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Rome: The Capital of the ProvincePage 1
By Grace Lancieri-Olivo
The city of Rome is known by many names: Caput mundi ("capital of the world"), la Città Eterna ("the Eternal City"), Limen Apostolorum ("threshold of the Apostles"), and la città dei sette colli ("the city of the seven hills”). The city is located at the junction of the Aniene and Tiber Rivers, and covers about 1285 square kilometers. During the reign of Emperor Augustus, Rome was the largest city in the world, with population estimates as high as 3.5 million. With the fall of the Roman Empire that number dwindled dramatically. During the 18th century, only Naples and Rome could be considered populous cities. A certified census completed in 1709 reported 138,568 residents in the city of Rome, including 32,442 families, 8,000-10,000 Jews, 2,646 priests, 3.556 monks and friars, 1,814 nuns. The seven hills were primarily gardens, vines and ruins. Animals grazed in the Forum. By 1739 about one-third of Rome was inhabited. A later census in 1790 showed an increase to only 162,982. As of December 2006 that number had blossomed to Italy's largest city with 2.7 million residents. Today's Rome is divided into 19 subdivisions - there were 20, until Fiumicino was declared an independent comune several years ago.
The liveliest and most popular quarter of Rome for centuries is Trastevere, which retains much of the characteristics of old Rome. The narrow, cobbled streets are filled with fashionable boutiques and restaurants, and the residents consider themselves the most "Roman" of the Romans. The heart of Rome's bohemian sector during the 18th century was the Piazza di Spagna. The piazza and its Spanish Steps were favorites of artists and writers like Keats and Shelley. Today it is one of Rome's most popular meeting spots, and at the foot of the steps is Via Condoti with some of the finest shopping in the city.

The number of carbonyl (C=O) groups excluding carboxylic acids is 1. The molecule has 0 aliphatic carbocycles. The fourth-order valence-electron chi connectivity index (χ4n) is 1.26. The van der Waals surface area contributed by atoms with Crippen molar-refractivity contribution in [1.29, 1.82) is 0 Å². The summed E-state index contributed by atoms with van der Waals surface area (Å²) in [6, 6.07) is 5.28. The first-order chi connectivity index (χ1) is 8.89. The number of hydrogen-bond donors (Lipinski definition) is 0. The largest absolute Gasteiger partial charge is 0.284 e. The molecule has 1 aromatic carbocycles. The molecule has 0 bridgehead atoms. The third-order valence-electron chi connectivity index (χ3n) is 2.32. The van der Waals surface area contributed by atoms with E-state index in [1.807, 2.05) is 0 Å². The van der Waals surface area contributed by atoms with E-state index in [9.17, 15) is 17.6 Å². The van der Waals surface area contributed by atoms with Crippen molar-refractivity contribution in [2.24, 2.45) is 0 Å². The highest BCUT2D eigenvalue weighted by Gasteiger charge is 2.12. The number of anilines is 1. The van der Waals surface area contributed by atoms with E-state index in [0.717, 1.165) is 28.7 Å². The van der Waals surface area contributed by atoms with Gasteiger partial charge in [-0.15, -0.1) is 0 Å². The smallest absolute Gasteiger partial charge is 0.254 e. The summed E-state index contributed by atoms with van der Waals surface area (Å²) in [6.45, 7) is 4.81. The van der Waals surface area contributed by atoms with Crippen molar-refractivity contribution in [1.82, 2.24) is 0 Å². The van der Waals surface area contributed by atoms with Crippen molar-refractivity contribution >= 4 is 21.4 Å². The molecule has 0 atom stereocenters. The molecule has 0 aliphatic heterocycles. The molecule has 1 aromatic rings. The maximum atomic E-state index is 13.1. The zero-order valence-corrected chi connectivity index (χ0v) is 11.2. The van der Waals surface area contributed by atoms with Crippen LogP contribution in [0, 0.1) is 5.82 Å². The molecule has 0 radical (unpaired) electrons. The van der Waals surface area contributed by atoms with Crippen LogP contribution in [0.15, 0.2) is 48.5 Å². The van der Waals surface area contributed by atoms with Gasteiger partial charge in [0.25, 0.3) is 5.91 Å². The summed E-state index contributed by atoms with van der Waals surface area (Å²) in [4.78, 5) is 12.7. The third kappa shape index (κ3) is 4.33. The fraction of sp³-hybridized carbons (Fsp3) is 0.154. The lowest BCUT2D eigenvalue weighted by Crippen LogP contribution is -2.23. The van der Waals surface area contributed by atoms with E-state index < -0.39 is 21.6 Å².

In early Rome, the city's business were grouped by type in neighborhoods: Capellari (hat makers), Piazza Capranica (watchmakers), Via Pellegrino (goldsmiths, jewelers), Guibbonari (second hand merchants), Falegnami (cabinet makers), Funari (rope sellers), from the statue of Pasquino to the Chiesa Nuova (booksellers and transcribers), from Piazza della Cancellaria to Piazza della Valle (poultry sellers), Piazza Navona (fruits, vegetables and cereals).
There are more than 1,000 churches in Rome. Religious pilgrims traveled there in centuries past to obtain indulgences from the many relics housed there, hoping to reduce their time in purgatory. The most venerated is the tomb of Saint Peter, under the Basilica that bears his name. Relics of the heads of saints Peter and Paul are held in San Giovanni in Laterno, Rome's cathedral and formerly the papal seat. Near San Giovanni in Laterno is a building housing the Holy Stairs, said to be the stairs from Pontius Pilate's palace that Jesus climbed to be judged by Pilate. Saint Paul was bound to a pillar in the Church of San Paolo alle Tre Fontane during the hours before he was beheaded. It is said that Paul's head bounced three times when it was severed, and with each bounce a spring of water poured forth - giving the name 'three fountains' to the church. The springs still flow today. The heart of Saint Charles Borromeo is in the Church of San Carlo.
Next Page: Rome's Ancient Monuments
About the author:
Grace is the editor of the Comunes of Italy magazine. The magazine's goal is to promote Italian genealogy and culture through awareness, research, writing, lecturing, instruction and the preservation and understanding of genealogical and historical material. Comunes of Italy is published six times per year. For subscription information please visit the Comunes of Italy web site.
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